Mauricio Pochettino was a relative unknown when he walked through the doors at St Mary’s in January 2013.
During his playing days he was an Argentina international, who also played for Espanyol and PSG. Before arriving at Southampton he had also enjoyed a spell as manager of Espanyol.
He was coming in to replace fan favourite Nigel Adkins, who had led the Saints’ charge up from League One to the Premier League, yet could not replicate that run in the top flight.
At Southampton, Mauricio turned up using a translator to speak his English for him, yet still managed to get results and avoid relegation, with his first match being a 0-0 draw with Everton, and getting his first win with a 3-1 victory over Man City.
What followed were good results against Tottenham and Chelsea, leading Saints in the 2012/13 season to finish 14th: a brilliant position considering where they were when he joined.
It was in the 13/14 campaign that Pochettino really started to earn his plaudits, leading the Saints to 8th. It proved that this was a team on the up, but what caught the public eye most was the fact that he had pushed through a lot of English talent.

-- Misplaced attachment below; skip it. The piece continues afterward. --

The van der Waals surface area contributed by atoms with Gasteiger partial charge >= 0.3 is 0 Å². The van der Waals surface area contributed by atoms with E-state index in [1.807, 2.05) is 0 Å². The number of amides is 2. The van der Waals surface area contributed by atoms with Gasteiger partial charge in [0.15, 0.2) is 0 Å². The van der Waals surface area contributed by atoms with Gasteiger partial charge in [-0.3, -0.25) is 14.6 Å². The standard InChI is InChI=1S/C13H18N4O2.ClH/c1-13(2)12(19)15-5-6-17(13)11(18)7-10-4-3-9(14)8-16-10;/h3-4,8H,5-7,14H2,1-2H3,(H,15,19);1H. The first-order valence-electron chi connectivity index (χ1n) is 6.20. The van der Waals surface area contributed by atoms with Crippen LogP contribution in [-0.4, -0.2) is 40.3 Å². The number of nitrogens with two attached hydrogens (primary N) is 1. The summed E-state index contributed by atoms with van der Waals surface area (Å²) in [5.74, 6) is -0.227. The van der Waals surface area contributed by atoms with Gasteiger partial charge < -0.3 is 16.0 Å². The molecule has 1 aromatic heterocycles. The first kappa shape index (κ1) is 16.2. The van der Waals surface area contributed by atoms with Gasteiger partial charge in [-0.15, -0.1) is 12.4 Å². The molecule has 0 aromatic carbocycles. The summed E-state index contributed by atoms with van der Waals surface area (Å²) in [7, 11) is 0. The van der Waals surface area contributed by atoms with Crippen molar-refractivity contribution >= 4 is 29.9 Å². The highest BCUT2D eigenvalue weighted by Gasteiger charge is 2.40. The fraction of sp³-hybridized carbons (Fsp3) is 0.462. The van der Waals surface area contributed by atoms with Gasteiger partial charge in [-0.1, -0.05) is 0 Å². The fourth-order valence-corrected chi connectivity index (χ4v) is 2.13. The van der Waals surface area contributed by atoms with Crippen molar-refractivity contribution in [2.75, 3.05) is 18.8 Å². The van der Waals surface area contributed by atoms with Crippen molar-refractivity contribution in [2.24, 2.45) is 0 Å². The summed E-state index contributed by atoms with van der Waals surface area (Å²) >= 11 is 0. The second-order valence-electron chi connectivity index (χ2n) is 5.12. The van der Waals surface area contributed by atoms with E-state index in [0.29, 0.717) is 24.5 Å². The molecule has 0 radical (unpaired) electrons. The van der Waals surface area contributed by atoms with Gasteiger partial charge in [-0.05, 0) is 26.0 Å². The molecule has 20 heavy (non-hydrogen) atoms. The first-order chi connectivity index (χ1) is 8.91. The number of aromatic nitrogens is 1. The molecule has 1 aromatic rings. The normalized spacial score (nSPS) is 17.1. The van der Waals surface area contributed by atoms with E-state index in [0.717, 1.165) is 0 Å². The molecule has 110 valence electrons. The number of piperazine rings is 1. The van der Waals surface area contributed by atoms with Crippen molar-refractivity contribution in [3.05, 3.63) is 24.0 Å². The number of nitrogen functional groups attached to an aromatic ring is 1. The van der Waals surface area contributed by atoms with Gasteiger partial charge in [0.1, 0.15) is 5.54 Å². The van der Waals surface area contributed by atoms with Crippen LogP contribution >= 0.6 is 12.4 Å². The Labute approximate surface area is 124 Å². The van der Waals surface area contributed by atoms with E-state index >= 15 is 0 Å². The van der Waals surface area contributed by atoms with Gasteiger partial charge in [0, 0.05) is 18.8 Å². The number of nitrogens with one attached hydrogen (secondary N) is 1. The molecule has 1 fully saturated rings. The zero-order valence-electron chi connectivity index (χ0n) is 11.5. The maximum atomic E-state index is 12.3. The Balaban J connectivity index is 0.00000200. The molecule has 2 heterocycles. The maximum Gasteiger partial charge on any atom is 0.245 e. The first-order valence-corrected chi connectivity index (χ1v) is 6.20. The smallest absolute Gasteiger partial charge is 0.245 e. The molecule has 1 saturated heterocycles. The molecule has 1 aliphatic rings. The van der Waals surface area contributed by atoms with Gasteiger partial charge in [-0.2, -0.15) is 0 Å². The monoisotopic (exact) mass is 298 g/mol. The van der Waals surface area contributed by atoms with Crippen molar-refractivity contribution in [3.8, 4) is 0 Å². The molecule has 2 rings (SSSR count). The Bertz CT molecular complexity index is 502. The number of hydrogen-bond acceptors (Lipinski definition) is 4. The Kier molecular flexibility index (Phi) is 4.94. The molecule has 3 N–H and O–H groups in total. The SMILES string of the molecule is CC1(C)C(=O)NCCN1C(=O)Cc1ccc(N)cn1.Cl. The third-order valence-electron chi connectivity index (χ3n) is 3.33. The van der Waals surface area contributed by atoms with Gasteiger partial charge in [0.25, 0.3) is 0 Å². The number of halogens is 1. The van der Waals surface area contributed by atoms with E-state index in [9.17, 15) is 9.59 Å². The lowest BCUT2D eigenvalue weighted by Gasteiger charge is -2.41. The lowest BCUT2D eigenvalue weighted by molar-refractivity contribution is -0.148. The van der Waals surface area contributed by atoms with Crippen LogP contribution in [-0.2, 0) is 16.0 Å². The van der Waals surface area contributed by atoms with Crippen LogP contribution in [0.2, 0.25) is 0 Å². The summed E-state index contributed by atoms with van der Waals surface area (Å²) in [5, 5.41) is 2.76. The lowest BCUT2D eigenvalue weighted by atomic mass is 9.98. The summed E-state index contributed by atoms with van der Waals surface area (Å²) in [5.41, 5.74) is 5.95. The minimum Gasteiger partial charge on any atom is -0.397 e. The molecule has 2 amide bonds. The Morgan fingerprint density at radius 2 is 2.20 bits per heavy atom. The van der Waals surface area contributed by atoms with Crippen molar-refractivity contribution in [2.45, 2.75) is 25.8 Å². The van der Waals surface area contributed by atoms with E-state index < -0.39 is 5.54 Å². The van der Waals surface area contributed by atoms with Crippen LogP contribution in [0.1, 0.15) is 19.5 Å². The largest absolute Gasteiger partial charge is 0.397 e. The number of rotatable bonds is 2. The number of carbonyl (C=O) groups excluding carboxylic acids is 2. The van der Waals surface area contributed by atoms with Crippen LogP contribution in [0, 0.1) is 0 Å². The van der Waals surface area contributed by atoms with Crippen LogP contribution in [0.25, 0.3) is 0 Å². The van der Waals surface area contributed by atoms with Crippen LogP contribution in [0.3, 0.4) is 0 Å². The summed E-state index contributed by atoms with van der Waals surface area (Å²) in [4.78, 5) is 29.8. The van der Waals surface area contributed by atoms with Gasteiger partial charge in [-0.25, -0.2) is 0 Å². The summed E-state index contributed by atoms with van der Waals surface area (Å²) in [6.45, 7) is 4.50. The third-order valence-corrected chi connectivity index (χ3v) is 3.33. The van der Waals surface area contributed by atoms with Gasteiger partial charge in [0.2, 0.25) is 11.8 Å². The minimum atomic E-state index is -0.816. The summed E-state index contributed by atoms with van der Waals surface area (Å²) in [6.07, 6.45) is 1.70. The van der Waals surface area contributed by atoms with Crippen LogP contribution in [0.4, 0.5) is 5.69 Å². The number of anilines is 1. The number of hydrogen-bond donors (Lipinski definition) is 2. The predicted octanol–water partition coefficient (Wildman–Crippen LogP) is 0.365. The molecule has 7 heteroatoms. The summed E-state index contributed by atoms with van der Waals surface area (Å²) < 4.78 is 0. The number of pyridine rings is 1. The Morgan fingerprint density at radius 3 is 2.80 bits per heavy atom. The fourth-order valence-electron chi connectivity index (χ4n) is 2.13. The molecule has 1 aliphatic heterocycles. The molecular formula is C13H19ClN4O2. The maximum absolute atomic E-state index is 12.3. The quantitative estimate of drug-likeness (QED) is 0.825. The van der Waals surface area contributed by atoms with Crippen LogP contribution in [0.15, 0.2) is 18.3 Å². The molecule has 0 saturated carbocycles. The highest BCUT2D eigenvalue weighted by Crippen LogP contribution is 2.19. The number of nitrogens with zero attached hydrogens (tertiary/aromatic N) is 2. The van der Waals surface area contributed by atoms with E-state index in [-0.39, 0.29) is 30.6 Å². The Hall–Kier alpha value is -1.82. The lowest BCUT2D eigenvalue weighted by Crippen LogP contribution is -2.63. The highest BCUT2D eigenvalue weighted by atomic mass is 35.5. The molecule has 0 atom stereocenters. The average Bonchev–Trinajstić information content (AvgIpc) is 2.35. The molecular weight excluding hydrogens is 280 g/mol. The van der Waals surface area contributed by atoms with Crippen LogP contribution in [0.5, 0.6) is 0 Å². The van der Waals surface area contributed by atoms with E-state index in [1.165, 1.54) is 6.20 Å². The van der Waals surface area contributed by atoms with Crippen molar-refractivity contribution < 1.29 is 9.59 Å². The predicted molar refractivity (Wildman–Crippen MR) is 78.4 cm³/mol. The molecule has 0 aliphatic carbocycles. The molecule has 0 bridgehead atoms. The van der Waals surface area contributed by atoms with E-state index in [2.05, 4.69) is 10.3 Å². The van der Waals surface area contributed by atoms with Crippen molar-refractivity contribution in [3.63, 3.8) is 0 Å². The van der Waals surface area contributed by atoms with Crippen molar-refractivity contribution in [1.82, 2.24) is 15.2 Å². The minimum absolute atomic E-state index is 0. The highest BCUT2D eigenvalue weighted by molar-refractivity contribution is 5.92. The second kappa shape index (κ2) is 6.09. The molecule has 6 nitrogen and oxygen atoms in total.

Players like Adam Lallana, Rickie Lambert, Jay Rodriguez, Luke Shaw, James Ward-Prowse, Jack Cork, Nathaniel Clyne, Callum Chambers and Sam Gallagher were all given opportunities to shine. Of these players, only Cork and Ward-Prowse are yet to earn England call-ups.
When he joined Tottenham in 27th May 2014, it was viewed as a good appointment for the club.In his first season at White Hart Lane he led Spurs to a fifth place finish in the Premier League and took them to the Capital One Cup final, where they lost 2-0 to Chelsea. What Pochettino will be better known for, though, when people look back on his time at Tottenham is his ability to work with what he has and bring youngsters through.
Pochettino has been one of England’s greatest resources since Hodgson became England manager, helping to bring through ten England debutants.
With his eye for quality players, though he may not be English by blood, there is no reason why he can’t continue to have a big influence upon English football in a few years to come.